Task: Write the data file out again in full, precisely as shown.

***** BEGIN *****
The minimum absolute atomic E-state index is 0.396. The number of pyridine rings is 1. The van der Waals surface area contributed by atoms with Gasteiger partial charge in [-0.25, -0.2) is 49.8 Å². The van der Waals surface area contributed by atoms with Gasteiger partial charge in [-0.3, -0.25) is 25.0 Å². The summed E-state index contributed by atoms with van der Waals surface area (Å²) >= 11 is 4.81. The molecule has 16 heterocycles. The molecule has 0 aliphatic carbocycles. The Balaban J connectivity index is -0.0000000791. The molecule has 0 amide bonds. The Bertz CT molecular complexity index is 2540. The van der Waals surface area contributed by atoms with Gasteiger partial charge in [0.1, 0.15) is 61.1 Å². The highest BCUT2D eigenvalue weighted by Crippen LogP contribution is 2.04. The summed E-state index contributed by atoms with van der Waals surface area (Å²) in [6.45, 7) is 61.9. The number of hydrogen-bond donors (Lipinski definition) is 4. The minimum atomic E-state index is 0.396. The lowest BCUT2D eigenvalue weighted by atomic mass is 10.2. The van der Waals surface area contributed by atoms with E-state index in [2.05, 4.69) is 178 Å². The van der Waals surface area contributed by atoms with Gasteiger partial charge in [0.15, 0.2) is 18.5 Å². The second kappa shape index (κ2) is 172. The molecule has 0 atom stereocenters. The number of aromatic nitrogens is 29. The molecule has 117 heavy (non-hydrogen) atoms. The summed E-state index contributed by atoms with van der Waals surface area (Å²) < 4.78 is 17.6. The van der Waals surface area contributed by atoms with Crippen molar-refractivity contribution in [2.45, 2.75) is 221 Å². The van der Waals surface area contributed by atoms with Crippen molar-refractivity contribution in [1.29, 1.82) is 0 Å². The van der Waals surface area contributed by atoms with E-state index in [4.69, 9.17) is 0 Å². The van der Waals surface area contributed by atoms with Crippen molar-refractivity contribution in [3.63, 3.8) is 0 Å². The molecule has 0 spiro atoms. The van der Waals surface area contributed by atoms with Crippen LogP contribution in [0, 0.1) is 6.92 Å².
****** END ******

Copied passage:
The minimum absolute atomic E-state index is 0.396. The number of pyridine rings is 1. The van der Waals surface area contributed by atoms with Gasteiger partial charge in [-0.25, -0.2) is 49.8 Å². The van der Waals surface area contributed by atoms with Gasteiger partial charge in [-0.3, -0.25) is 25.0 Å². The summed E-state index contributed by atoms with van der Waals surface area (Å²) >= 11 is 4.81. The molecule has 16 heterocycles. The molecule has 0 aliphatic carbocycles. The Balaban J connectivity index is -0.0000000791. The molecule has 0 amide bonds. The Bertz CT molecular complexity index is 2540. The van der Waals surface area contributed by atoms with Gasteiger partial charge in [0.1, 0.15) is 61.1 Å². The highest BCUT2D eigenvalue weighted by Crippen LogP contribution is 2.04. The summed E-state index contributed by atoms with van der Waals surface area (Å²) in [6.45, 7) is 61.9. The number of hydrogen-bond donors (Lipinski definition) is 4. The minimum atomic E-state index is 0.396. The lowest BCUT2D eigenvalue weighted by atomic mass is 10.2. The van der Waals surface area contributed by atoms with E-state index in [2.05, 4.69) is 178 Å². The van der Waals surface area contributed by atoms with Gasteiger partial charge in [0.15, 0.2) is 18.5 Å². The second kappa shape index (κ2) is 172. The molecule has 0 atom stereocenters. The number of aromatic nitrogens is 29. The molecule has 117 heavy (non-hydrogen) atoms. The summed E-state index contributed by atoms with van der Waals surface area (Å²) < 4.78 is 17.6. The van der Waals surface area contributed by atoms with Crippen molar-refractivity contribution in [2.45, 2.75) is 221 Å². The van der Waals surface area contributed by atoms with Crippen molar-refractivity contribution in [1.29, 1.82) is 0 Å². The van der Waals surface area contributed by atoms with E-state index in [4.69, 9.17) is 0 Å². The van der Waals surface area contributed by atoms with Crippen molar-refractivity contribution in [3.63, 3.8) is 0 Å². The molecule has 0 spiro atoms. The van der Waals surface area contributed by atoms with Crippen LogP contribution in [0, 0.1) is 6.92 Å².